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Academic Freedom and National Security

Harvard and Massachusetts Institute of Technology v. Department of Homeland Security, No. 1:20-cv-11283 (D.C. MA, July 13, 2020)(amicus brief filed)

Following a legal challenge, supported by an amicus brief in which the AAUP joined, the US Department of Homeland Security (DHS) rescinded a directive that, during the COVID-19 crisis, foreign students engaged entirely in online study would not be allowed in the United States. In March 2020, DHS and Immigration and Customs Enforcement (ICE), issued guidance that, for the duration of the COVID-19 emergency, F-1 and M-1 visa holders were allowed to participate in online education while remaining in the United States. On July 6, 2020, DHS issued a new directive that rescinded this COVID-19 exemption for international students, requiring all students on F-1 visas whose university curricula are entirely online to depart the country and barring any such students currently outside the United States from entering or reentering the United States. Shortly after DHS issued the directive, Harvard University and the Massachusetts Institution of Technology filed a complaint in the US District Court in Massachusetts for declaratory and injunctive relief, to prevent the directive from taking effect so that thousands of international students can continue to participate in educational opportunities in the United States, even if their course of study is online.

Trump v. Hawaii, 138 S. Ct. 2392 (2018)

On June 26, 2018 the Supreme Court of the United States by a 5-4 vote rejected a challenge to President Trump’s September 2017 Presidential Proclamation 9645 (Enhancing Vetting Capabilities and Processes for Detecting Attempted Entry into the United States by Terrorists or other Public-Safety Threats)—referred to as the “travel ban”—restricting immigration to the United States by citizens of eight countries, most of which are predominately Muslim. In an opinion by Chief Justice Roberts, the majority relied on the national security justifications for the ruling and held that the travel ban is fully consistent with Congress’s Immigration and Nationality Act as well as the Establishment Clause of the US Constitution. Justice Sonia Sotomayor, in dissent, lamented that the court had “blindly” endorsed “a discriminatory policy motivated by animosity toward Muslims.”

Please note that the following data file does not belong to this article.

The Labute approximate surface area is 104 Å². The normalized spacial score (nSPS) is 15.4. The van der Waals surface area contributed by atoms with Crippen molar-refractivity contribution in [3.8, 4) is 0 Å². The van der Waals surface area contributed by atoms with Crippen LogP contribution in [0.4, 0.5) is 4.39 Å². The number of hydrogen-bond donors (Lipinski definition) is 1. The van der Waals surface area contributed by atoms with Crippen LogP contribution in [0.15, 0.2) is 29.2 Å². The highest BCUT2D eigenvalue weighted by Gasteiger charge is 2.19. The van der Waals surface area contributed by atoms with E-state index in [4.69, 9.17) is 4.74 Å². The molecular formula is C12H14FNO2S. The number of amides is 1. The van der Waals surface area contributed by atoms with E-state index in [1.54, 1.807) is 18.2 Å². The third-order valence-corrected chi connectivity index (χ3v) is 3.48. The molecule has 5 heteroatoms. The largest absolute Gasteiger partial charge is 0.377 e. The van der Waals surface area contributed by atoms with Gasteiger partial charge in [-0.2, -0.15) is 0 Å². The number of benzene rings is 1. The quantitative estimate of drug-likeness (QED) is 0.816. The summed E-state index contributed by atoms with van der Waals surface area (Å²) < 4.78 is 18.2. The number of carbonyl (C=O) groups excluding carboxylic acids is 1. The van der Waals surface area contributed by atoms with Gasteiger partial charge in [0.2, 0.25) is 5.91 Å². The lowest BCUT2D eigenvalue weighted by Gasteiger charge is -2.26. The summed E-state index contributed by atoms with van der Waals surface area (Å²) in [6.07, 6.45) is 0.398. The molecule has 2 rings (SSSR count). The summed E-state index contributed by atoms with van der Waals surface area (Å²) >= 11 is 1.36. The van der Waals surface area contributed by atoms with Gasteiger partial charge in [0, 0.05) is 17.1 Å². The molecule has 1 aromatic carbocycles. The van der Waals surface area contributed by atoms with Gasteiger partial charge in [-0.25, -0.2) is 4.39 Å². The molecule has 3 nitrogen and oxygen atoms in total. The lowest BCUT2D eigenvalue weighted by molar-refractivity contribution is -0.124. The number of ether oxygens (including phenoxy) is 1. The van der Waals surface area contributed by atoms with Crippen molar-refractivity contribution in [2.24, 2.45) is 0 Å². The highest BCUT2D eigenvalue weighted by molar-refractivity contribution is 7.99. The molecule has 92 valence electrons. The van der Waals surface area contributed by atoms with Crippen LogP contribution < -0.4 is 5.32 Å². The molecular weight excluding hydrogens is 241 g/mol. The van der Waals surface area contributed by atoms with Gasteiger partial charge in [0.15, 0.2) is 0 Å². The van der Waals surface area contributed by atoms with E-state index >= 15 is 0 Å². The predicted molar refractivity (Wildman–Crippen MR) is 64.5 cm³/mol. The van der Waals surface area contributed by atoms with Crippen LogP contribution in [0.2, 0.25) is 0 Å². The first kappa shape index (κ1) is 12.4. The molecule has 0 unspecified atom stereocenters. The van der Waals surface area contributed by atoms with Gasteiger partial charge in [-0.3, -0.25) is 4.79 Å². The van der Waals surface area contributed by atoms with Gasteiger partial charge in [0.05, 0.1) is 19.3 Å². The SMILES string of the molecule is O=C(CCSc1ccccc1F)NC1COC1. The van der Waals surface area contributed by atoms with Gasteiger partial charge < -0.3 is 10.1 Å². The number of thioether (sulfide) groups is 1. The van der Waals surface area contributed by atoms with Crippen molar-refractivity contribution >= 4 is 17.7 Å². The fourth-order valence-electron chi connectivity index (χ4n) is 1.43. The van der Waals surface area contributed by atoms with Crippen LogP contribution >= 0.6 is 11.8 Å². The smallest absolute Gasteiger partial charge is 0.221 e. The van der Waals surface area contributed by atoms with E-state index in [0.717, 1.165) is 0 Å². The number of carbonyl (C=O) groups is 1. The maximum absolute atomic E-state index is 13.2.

Trump v. Int'l Refugee Assistance Project, 137 S. Ct. 2080, 198 L. Ed. 2d 643 (June 26, 2017) (No. 16-1436)(granting cert and granting stay in part), 138 S. Ct. 353, 199 L. Ed. 2d 203, (Oct. 10, 2017)(Vacating judgement as moot)

The AAUP joined with the American Council on Education and other higher education groups in an amicus brief to the US Supreme Court opposing the Trump administration’s Executive Order instituting a travel ban. We argue that people from the six countries identified in the ban should not be barred or deterred from entering the United States and contributing to our colleges and universities. The brief emphasized the significant value of foreign academics and the international exchange of scholarly work, and explained that “the EO jeopardizes the vital contributions made by foreign . . . . scholars, and faculty by telling the world in the starkest terms that American colleges and universities are no longer receptive to them.” On June 26, 2017, the Supreme Court upheld a stay of the ban for travelers and refugees who have a “credible claim” of a genuine relationship with an individual or institution in the United States. In October 2017, after the travel ban expired by its own terms, the Supreme Court vacated the lower court cases as moot.

ASA, AAUP, AAADC, BCPR, and Habib v. Secretaries of Homeland Security and State, 588 F. Supp. 2d 166 (D. Mass. 2008)

The AAUP joined several other organizations in filing suit against the Secretary of the Department of Homeland Security and Secretary of State, challenging the American consul in South Africa's denial of Professor Habib’s application for a non-immigrant visa on the ground he “engaged in terrorism” and thus was ineligible for a visa.

John Doe, Inc. v. Mukasey, 549 F.3d 861 (2d Cir. 2008 )

The plaintiffs, an internet service provider and others challenged the constitutionality of National Security Letters and their accompanying “gag orders.”  

ACLU v. NSA, 493 F.3d 644 (6th Cir. 2007 )

Following 9/11, the  National Security Agency (NSA) undisputedly eavesdropped without warrants international telephone and e-mail communications in which at least one of the parties was “reasonably” suspected of al Qaeda ties.  Prominent journalists, scholars, attorneys and national nonprofit organizations who frequently communicate by phone and e-mail with people in the Middle East filed suit, argued that the NSA wiretapping program violates their First Amendment rights by impairing their ability to obtain information from sources abroad, conduct scholarship, and engage in advocacy. 

AAUP, AAR, PEN Center, & Ramadan v. Secretaries of State and Homeland Security, 463 F. Supp. 2d 400 (S.D.N.Y. 2006 )

The AAUP, American Academy of Religion, and PEN American Center filed an action against the Secretary of the Department of Homeland Security and the Secretary of State, challenging the exclusion Professor Tariq Ramadan from entering the United States to accept speaking invitations extended by the AAUP and other scholarly organizations.

ACLU, AAUP, & Pen American Center v. Department of State, Department of Homeland Security, Department of Justice, and Central Intelligence Agency ,)

On November 10, 2005, the AAUP joined the American Civil Liberties Union and PEN American Center as plaintiffs seeking the prompt release of records under a Freedom of Information Act request from the U.S. Departments of State, Justice, and Homeland Security and the Central Intelligence Agency.